With climate change, however, the tons of carbon already in the atmosphere can’t be mopped up or “dispersed,” or forgotten, within months. The consequences will linger on, and by the time they become clear, it will be too late to act, and international negotiators won’t be talking about emission levels, but food, water, and refugee crises.

This post features links to the best independent, progressive reporting about the environment by members of The Media Consortium. It is free to reprint. Visit the Mulch for a complete list of articles on environmental issues, or follow us on Twitter. And for the best progressive reporting on critical economy, health care and immigration issues, check out The Audit, The Pulse, and The Diaspora. This is a project of The Media Consortium, a network of leading independent media outlets.

 

Weekly Mulch: If Cancun Climate Talks Falter, Blame the U.S.

by Sarah Laskow, Media Consortium blogger

The most recent round of United Nations-led climate change negotiations began this week in Cancun, and although international expectations are muted this year, the stakes are still high. As Mother JonesKate Sheppard explains,”The 2010 meeting could make or break the future of global negotiations.”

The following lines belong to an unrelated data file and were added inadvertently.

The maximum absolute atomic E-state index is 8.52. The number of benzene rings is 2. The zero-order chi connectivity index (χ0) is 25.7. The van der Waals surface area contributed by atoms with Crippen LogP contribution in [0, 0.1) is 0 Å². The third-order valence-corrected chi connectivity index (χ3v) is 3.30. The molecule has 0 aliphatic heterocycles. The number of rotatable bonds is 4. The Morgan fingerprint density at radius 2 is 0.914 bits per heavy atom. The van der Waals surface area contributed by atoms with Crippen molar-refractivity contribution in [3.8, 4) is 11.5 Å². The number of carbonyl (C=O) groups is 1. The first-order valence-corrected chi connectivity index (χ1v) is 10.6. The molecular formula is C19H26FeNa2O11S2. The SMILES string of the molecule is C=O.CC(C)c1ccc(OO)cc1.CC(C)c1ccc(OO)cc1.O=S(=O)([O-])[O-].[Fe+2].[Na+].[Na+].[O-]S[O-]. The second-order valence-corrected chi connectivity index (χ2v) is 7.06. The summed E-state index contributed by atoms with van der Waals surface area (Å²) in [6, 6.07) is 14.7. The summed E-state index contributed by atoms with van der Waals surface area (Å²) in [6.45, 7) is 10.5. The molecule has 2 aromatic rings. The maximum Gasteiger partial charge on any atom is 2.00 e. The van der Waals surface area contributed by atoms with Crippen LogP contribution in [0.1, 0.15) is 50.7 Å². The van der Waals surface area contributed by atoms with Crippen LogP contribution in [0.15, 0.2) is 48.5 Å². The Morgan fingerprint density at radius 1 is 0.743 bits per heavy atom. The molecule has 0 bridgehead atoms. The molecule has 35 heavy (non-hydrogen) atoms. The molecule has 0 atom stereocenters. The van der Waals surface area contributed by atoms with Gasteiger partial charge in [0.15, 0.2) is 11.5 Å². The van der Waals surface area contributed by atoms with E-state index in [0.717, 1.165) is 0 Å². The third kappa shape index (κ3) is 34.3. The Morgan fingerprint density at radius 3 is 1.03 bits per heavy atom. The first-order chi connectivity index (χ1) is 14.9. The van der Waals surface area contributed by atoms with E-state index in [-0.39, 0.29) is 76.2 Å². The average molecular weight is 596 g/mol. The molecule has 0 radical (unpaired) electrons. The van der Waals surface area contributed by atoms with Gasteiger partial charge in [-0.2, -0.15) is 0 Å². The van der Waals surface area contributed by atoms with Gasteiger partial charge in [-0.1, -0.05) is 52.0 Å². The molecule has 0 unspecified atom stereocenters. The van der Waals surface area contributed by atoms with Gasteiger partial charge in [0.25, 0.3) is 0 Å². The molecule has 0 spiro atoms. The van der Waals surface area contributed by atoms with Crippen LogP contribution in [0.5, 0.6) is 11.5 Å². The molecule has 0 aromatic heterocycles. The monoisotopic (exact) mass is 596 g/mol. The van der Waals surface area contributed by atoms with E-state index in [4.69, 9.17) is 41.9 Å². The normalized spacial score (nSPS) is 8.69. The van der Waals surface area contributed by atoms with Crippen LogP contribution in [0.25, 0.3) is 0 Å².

This is the sixteenth Conference of the Parties, convened by the United Nations Framework Convention on Climate Change (UNFCCC). After the tepid results of last year’s conference in Copenhagen, when a last-minute, backroom deal produced a non-binding accord, participants and observers of the negotiations are beginning to question whether it is the best forum for these sorts of conversations. Central to the progress, or lack thereof, on international climate change policy is the United States’ intransigence. As one of the world most proliferate carbon spewers, it’s essential for the United States to commit to dramatic reductions in its carbon emissions.

But if American negotiators have always been reluctant to make those promises, even if they did this year, their promises would ring empty. The results of the 2010 midterms mean there’s little chance Congress would ratify a treaty. Republicans just eliminated a special House committee on global warming. They certainly aren’t interested in making the sorts of concessions that international negotiators want and need to convince their own governments to move forward.

Signing off

It’s unclear, at this point, if the UNFCCC framework will ever produce a worthwhile results. Inter Press Service’s Kanya D’Almeida reports that “the meeting in Cancún is foreshadowed by a deep pessimism.” D’Almedia offers, for instance, this take from Nigel Purvis, a senior fellow at the German Marshall Fund of the United States:

“Global climate talks have begun to resemble a bad soap opera,” Purvis wrote in an essay entitled ‘Cancún and the End of Climate Diplomacy. “They seem to never end, yet seldom change and at times bear little resemblance to reality. This is why climate diplomacy as we know it has lost its relevance.”